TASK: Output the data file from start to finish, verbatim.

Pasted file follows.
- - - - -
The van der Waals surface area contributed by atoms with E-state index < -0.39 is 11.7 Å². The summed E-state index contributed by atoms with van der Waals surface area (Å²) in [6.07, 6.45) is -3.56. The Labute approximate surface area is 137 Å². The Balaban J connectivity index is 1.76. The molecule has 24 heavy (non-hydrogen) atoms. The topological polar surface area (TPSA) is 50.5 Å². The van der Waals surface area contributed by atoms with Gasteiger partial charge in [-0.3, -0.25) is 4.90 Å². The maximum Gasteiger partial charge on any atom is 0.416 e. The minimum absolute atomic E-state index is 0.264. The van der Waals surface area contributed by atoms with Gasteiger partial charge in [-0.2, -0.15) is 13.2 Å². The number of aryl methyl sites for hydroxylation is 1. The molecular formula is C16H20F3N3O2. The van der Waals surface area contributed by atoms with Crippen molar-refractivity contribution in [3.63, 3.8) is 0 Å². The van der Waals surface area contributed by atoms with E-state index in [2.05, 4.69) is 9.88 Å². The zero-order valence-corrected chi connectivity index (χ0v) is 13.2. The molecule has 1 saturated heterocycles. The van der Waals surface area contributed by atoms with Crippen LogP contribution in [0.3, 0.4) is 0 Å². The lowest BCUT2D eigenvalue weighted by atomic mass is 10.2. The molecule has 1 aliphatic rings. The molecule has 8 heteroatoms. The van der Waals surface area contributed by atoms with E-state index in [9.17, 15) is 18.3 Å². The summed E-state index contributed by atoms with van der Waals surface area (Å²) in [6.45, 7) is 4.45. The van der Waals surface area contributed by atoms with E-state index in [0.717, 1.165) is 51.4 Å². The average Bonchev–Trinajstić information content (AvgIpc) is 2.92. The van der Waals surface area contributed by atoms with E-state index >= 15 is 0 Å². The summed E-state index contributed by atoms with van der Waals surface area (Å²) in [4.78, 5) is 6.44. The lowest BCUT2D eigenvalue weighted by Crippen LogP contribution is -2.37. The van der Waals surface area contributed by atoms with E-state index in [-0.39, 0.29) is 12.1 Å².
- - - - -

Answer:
The van der Waals surface area contributed by atoms with E-state index < -0.39 is 11.7 Å². The summed E-state index contributed by atoms with van der Waals surface area (Å²) in [6.07, 6.45) is -3.56. The Labute approximate surface area is 137 Å². The Balaban J connectivity index is 1.76. The molecule has 24 heavy (non-hydrogen) atoms. The topological polar surface area (TPSA) is 50.5 Å². The van der Waals surface area contributed by atoms with Gasteiger partial charge in [-0.3, -0.25) is 4.90 Å². The maximum Gasteiger partial charge on any atom is 0.416 e. The minimum absolute atomic E-state index is 0.264. The van der Waals surface area contributed by atoms with Gasteiger partial charge in [-0.2, -0.15) is 13.2 Å². The number of aryl methyl sites for hydroxylation is 1. The molecular formula is C16H20F3N3O2. The van der Waals surface area contributed by atoms with Crippen molar-refractivity contribution in [3.63, 3.8) is 0 Å². The van der Waals surface area contributed by atoms with E-state index in [2.05, 4.69) is 9.88 Å². The zero-order valence-corrected chi connectivity index (χ0v) is 13.2. The molecule has 1 saturated heterocycles. The van der Waals surface area contributed by atoms with Crippen LogP contribution in [0.3, 0.4) is 0 Å². The lowest BCUT2D eigenvalue weighted by atomic mass is 10.2. The molecule has 1 aliphatic rings. The molecule has 8 heteroatoms. The van der Waals surface area contributed by atoms with E-state index in [9.17, 15) is 18.3 Å². The summed E-state index contributed by atoms with van der Waals surface area (Å²) in [6.45, 7) is 4.45. The van der Waals surface area contributed by atoms with E-state index in [0.717, 1.165) is 51.4 Å². The average Bonchev–Trinajstić information content (AvgIpc) is 2.92. The van der Waals surface area contributed by atoms with E-state index >= 15 is 0 Å². The summed E-state index contributed by atoms with van der Waals surface area (Å²) in [4.78, 5) is 6.44. The lowest BCUT2D eigenvalue weighted by Crippen LogP contribution is -2.37. The van der Waals surface area contributed by atoms with E-state index in [-0.39, 0.29) is 12.1 Å².